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How to vectorize this for maximum efficiency?

Asked by tensorisation on 31 Aug 2019
Latest activity Commented on by Guillaume
on 1 Sep 2019
In my calculation I had to go over non-zero elements of a 3 dimensional array (label). Instead of making 3 loops over each index of the array (which would be inefficient), I ended up doing something like this:
highest_label=max(max(max(label)));
clusters_size=zeros(1,highest_label);
label_lin=nonzeros(label(:));
for q=1:length(label_lin)
clusters_size(label_lin(q))=clusters_size(label_lin(q))+1;
end
Is there a way to get rid of this loop as well, by vectorizing, and make this even more efficient? I tried stuff like:
clusters_size(label_lin)=clusters_size(label_lin)+1;
But that doesn't give a correct result.
To further clarify what I need, I will give an example:
Say:
label_lin=[1;1;2;3;4;5;5;5];
clusters_size=zeros(1,5)
Now I want to count the different values of label_lin in clusters_size (this is what the for loop does), so that:
clusters_size=[2,1,1,1,3]
If I do something like:
clusters_size(label_lin)=clusters_size(label_lin)+1;
I will instead get:
clusters_size=[1,1,1,1,1]
Which is obviously incorrect.

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1 Answer

Answer by dpb
on 31 Aug 2019

>> histc(label_lin,unique(label_lin))
ans =
2
1
1
1
3
>>

  14 Comments

@Guillaume
This pretty much seems to be in agreement with what I tested, so I'll probally stay with the loop for now. After testing run times for different parts of my calculation, I'm now trying to make the part of the calculation that takes the most run time (especially for large L) more efficiently - see my previous comment above.
dpb
on 1 Sep 2019
Yeah, has often been noted that histc is not as efficient as could be--I just wish TMW had chosen to work on it instead or at least not changed binning behavior in introducing histcounts. This incessant introduction of overlapping functionality and inconsistent syntax and behavior is really a pain and source of both confusion and error.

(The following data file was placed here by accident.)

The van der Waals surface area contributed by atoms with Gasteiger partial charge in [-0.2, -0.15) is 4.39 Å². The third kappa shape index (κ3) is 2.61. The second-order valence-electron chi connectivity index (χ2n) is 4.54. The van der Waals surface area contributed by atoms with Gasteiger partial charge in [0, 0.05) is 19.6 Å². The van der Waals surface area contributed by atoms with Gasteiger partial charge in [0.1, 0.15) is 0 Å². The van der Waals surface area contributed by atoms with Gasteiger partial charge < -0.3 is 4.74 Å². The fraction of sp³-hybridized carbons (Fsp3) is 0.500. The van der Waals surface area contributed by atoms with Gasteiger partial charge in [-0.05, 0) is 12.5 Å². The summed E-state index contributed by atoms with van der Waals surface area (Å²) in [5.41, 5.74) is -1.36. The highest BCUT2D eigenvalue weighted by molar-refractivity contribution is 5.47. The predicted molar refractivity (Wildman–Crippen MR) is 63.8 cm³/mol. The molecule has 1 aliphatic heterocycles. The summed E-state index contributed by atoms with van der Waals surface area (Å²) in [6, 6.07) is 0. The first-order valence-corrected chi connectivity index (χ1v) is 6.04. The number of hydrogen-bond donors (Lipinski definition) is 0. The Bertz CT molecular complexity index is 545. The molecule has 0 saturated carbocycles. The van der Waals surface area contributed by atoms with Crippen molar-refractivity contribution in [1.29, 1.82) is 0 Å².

As far as "large", a double array of 512^3 is 128 MB. Once upon a time, that would have taxed the largest machines, now "entry-level" is 4GB physical memory. The key item is that the operation is inside a looping construct. However, as you note above, that's still not a significant fraction of the time in the loop so even if it were cut to nil it wouldn't make all that much difference. The need to optimize brings along the need to find out what areas offer real gains overall, not just "peephole" optimization.
Looking at CC2periodic you could also profile it...not sure which output form you're using; notice that one branch uses accumarray and sort both...there might be some opportunity there.
Whether it would suit your need or not, noticed a C source on GitHub that might be of some use if wanted to write a mex file.
It's not too hard to write your own version of bwconncomp or bwlabel so you could make it wrap around the edges. Whether or not an m file implementation will gain you anything over what you're using now remains to be seen. Certainly, if it were coded as a mex you could see a gain.

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